Wedding Bands

Making the most of a Very Long Time: Eternity rings | Rare Carat

There is a beautiful eternity ring in the Victoria and Albert Museum in London. It is formed of a double band of baguette cut diamonds, each set at an angle so forming a chevron pattern around the finger. It was a gift from a Russian Jewish émigré called Nathan to his wife, Doris on their thirty-fourth wedding anniversary. She must have been delighted. But, as much as this ring represents a long and loving marriage, it also suggests that Nathan was a sucker for a bit of good advertising.

Eternity Rings Collection

Nathan gave Doris her ring in 1961. At this point in history, although De Beers, the South African diamond mining company, had established control of the world’s supply of the precious gemstones, they had recently become a little unstuck. In the late 1950s, Russia found its first primary deposit in Siberia (found by a female geologist, Larisa Popugayeva, I hasten to note). The deposit was in no way small (in fact, it is now the biggest reserve in the world), but the diamonds were, with many of them no bigger than 0.25 carats. Therefore, with a LOT of small diamonds threatening to flood the market, De Beers decided to step in. Just to keep on top of things. They joined forces with the Russians and came up with a strategy to sell off all these numerous iddy-biddy diamonds.

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The ‘eternity ring’, thirty-five small diamonds in a single row around the finger, was born – targeted at older married couples, like Nathan and Doris, as a ‘renewal of romance’. And it worked. As is proven by the continued purchase of the diamond eternity ring today. (I concede I am a Doris. And I love my eternity ring. It sits comfortably between engagement and wedding band and I think it my fav in the trio. Pretty, simple and with a three-hundred-and-sixty-degree sparkle.)

It is only fair to state though, De Beers wasn’t the first to come up with the idea, really. In fact, it has been around for thousands of years. In theory, an eternity ring is a tautology. The ring in itself has represented ‘eternity’ since we first started playing around with the idea of objects as symbols. For instance, the ancient Egyptian symbol of the ouroborus or ‘tail devourer’ is a closed ring representing a snake eating its own tail in perpetuity. As a concept, it invites ideas of continual rebirth and eternity, therefore it is really of no surprise that the symbol found its way into tangible form as a ring for the finger. And that was 4000 years ago. The Greeks and Romans then picked up on the idea, and began exchanging plain metal bands during wedding ceremonies as a sign of fidelity and devotion.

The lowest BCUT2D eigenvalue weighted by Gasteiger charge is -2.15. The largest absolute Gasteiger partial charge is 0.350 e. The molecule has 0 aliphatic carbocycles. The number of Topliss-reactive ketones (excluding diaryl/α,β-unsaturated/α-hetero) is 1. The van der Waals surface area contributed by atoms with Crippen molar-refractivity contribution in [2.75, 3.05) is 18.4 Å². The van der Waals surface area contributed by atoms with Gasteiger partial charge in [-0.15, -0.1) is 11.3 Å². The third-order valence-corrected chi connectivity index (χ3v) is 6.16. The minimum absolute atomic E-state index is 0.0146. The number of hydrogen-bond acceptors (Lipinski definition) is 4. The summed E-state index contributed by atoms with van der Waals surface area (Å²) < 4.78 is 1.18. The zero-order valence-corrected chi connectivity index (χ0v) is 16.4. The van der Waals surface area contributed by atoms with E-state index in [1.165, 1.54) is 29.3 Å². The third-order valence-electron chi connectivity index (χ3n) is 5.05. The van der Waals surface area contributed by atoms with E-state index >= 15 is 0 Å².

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But the idea of a band set with a single row of gemstones is one that warms up through the centuries, although not with the same emotional weight that is imbued on it today. In fact, the design could be considered a precursor to the all the rage ‘stacking ring’, when a larger gem-laden jewel was worn below a smaller and simpler ‘keeper ring’ to stop it slipping off.

The trend wasn’t adopted as a gift of love until the 18th century, when in 1761, King George III of England slipped one on Queen Charlotte’s finger. And they keep creeping into history from that point forward.

Perhaps one of the most famous diamond eternity rings was that gifted to the Hollywood icon, Marilyn Monroe in 1954 by her new husband, baseballer Joe DiMaggio. It was a simple band of baguette cut diamonds set in platinum. When it was sold at Christies auctions in October 27, 1999 it hammered at a crazy $772,500 – and it was missing a stone, perhaps highlighting the greatest flaw in the design. With a band of thirty-five small diamonds, when one pings, the repair often ends up costing a fair amount more than the original little stone!

Today, though, the eternity ring isn’t exclusive to the wedding finger. They are just as beautiful as a gift to a friend, a mother, a child – even a little on the side ‘what the hell, I deserve it’ personal indulgence. And why not the reminder to love yourself forever? It’s a great place to start.

A small diamond eternity band

Beth West
Beth West
Beth is the Brit amongst us and a bonafide diamond geek. She is a Fellow and Diamond Fellow of the Gemmological Association of Great Britain, and even has an award to prove her dedication to the subject (Bruton Medal for being the stand out Diamond Diploma candidate). On top of writing for RareCarat, she busies herself with numerous other diamond related projects, including teaching for the Association, but scribbling for us is by far her favorite pastime. Above diamonds, she loves her cats (and her daughter and husband too, obvs).